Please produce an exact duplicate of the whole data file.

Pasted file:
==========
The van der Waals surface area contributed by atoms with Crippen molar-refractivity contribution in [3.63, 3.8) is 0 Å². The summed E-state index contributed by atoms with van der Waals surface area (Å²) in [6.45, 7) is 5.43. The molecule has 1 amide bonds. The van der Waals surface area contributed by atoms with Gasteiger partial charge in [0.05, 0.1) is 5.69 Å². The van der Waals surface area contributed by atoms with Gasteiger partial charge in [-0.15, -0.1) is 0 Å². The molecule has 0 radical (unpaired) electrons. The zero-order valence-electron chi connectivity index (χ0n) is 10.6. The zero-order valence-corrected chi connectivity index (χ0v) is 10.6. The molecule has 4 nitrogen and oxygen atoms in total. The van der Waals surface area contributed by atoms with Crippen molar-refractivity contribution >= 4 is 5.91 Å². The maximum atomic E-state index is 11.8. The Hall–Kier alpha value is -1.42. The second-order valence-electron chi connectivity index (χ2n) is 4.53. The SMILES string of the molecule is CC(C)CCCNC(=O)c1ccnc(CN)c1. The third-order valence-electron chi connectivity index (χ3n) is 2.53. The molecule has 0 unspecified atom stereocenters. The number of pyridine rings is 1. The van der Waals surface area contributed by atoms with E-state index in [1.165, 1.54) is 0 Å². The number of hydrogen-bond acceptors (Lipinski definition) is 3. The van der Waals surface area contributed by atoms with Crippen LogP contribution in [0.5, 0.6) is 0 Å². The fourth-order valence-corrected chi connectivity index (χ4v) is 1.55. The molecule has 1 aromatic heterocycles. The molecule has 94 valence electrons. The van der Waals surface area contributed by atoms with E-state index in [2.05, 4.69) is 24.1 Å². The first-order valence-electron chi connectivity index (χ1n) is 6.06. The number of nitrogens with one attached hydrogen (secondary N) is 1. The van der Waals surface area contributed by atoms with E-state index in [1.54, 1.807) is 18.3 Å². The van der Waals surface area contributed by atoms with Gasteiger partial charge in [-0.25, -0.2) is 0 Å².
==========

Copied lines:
The van der Waals surface area contributed by atoms with Crippen molar-refractivity contribution in [3.63, 3.8) is 0 Å². The summed E-state index contributed by atoms with van der Waals surface area (Å²) in [6.45, 7) is 5.43. The molecule has 1 amide bonds. The van der Waals surface area contributed by atoms with Gasteiger partial charge in [0.05, 0.1) is 5.69 Å². The van der Waals surface area contributed by atoms with Gasteiger partial charge in [-0.15, -0.1) is 0 Å². The molecule has 0 radical (unpaired) electrons. The zero-order valence-electron chi connectivity index (χ0n) is 10.6. The zero-order valence-corrected chi connectivity index (χ0v) is 10.6. The molecule has 4 nitrogen and oxygen atoms in total. The van der Waals surface area contributed by atoms with Crippen molar-refractivity contribution >= 4 is 5.91 Å². The maximum atomic E-state index is 11.8. The Hall–Kier alpha value is -1.42. The second-order valence-electron chi connectivity index (χ2n) is 4.53. The SMILES string of the molecule is CC(C)CCCNC(=O)c1ccnc(CN)c1. The third-order valence-electron chi connectivity index (χ3n) is 2.53. The molecule has 0 unspecified atom stereocenters. The number of pyridine rings is 1. The van der Waals surface area contributed by atoms with E-state index in [1.165, 1.54) is 0 Å². The number of hydrogen-bond acceptors (Lipinski definition) is 3. The van der Waals surface area contributed by atoms with Crippen LogP contribution in [0.5, 0.6) is 0 Å². The fourth-order valence-corrected chi connectivity index (χ4v) is 1.55. The molecule has 1 aromatic heterocycles. The molecule has 94 valence electrons. The van der Waals surface area contributed by atoms with E-state index in [2.05, 4.69) is 24.1 Å². The first-order valence-electron chi connectivity index (χ1n) is 6.06. The number of nitrogens with one attached hydrogen (secondary N) is 1. The van der Waals surface area contributed by atoms with E-state index in [1.54, 1.807) is 18.3 Å². The van der Waals surface area contributed by atoms with Gasteiger partial charge in [-0.25, -0.2) is 0 Å².